Heartland Unit for Neuroscience Trials
The Heartland Unit for Neuroscience Trials (HUNT) collaborates with local and national scientists to bring cutting-edge clinical trials to Kansas City.
In 2011, KU Medical Center was selected by the National Institute of Neurological Disorders and Stroke (NINDS) as one of 25 U.S. sites designated to participate in the Network of Excellence in Neuroscience Clinical Trials (NeuroNEXT).
This network conducts exploratory (Phase II) studies of treatments for neurological diseases through partnerships with academia, private foundations and industry. NeuroNEXT is designed to expand NINDS's capability to test the most promising new therapies, increase the efficiency of clinical trials before embarking on larger studies and respond quickly as new opportunities arise to test promising treatments for people with neurological disorders.
In response to the NeuroNEXT initiative, KU formed the Heartland Unit for Neuroscience Trials (HUNT), which is headquartered at KU's Clinical Research Center. HUNT provides infrastructure, centralized resources, access to patients and coordination of our region's neuroscience investigators, thereby increasing their responsiveness and efficiency in conducting NINDS trials.
Active NeuroNext Trials Supported by HUNT
This study will determine if oral topiramate can slow the progression of CSPN (cryptogenic sensory peripheral neuropathy), which causes progressive injury to the longest nerves of the body resulting in pain, loss of balance and fall-related injury. There is currently no FDA-approved treatment for CSPN or its symptoms.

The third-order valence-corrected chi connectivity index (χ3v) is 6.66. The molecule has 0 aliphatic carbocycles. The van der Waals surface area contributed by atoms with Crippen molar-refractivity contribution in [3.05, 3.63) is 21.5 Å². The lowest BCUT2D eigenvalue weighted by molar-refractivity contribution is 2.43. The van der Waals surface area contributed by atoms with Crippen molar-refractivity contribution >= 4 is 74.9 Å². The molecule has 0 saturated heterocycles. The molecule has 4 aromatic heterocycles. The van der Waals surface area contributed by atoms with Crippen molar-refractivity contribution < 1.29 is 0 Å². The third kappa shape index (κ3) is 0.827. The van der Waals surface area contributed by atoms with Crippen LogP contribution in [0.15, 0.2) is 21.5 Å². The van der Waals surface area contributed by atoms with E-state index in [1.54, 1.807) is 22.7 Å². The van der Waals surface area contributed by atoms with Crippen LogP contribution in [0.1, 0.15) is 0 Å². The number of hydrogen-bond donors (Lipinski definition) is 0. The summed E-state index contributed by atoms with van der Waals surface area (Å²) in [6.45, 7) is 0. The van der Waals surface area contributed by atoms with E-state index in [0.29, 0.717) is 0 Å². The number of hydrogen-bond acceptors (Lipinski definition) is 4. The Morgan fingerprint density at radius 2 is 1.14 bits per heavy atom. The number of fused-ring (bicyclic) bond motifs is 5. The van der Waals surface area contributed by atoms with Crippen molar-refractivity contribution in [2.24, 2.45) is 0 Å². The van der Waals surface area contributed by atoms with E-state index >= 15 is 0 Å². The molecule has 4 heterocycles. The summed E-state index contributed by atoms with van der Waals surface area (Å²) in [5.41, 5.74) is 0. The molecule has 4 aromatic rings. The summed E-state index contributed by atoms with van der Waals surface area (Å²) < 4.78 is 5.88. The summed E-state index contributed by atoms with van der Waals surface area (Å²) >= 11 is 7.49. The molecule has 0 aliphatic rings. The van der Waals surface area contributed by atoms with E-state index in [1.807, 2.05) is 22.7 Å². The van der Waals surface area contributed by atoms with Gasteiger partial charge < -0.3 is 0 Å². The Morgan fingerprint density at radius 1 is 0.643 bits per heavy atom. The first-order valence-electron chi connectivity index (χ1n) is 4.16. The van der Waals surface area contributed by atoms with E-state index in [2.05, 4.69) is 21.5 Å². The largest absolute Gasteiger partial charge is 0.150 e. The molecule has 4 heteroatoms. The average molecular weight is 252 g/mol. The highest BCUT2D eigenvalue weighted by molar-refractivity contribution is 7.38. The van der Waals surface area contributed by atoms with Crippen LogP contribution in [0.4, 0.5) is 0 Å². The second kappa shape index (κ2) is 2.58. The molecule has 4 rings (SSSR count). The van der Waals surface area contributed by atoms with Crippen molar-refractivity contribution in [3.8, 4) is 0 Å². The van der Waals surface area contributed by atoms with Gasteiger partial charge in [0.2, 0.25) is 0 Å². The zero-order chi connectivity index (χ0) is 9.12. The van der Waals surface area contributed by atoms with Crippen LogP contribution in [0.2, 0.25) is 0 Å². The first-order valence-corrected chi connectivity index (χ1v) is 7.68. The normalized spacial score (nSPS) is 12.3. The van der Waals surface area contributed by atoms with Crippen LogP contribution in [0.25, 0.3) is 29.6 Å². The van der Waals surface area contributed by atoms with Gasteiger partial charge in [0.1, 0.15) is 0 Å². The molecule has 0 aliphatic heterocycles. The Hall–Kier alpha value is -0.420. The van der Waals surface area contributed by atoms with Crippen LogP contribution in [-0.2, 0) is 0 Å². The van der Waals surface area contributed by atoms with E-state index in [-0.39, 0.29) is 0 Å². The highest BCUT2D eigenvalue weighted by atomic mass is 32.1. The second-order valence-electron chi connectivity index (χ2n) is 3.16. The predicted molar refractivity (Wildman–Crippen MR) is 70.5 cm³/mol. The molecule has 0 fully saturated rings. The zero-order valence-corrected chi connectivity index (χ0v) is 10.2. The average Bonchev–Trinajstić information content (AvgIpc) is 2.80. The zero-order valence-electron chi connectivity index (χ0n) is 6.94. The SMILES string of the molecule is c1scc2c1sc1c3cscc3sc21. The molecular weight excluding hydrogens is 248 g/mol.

GNE myopathy is a slowly progressive muscle disease resulting in marked disability, including wheelchair use, and ultimately requiring dependent care. There is no treatment available. This trial will evaluate if N-acetyl-D-mannosamine monohydrate (ManNAc) can slow the progression of muscle decline in people with GNE myopathy.
Promising Results for People with MS
Through HUNT, KU Medical Center was a site for a clinical trial that had promising results for the treatment of progressive multiple sclerosis (MS). The study, published in the New England Journal of Medicine, found that ibudilast, a drug used in Asia to treat post-stroke vertigo and asthma, slowed the rate of brain atrophy in people with progressive MS by 48%. Learn more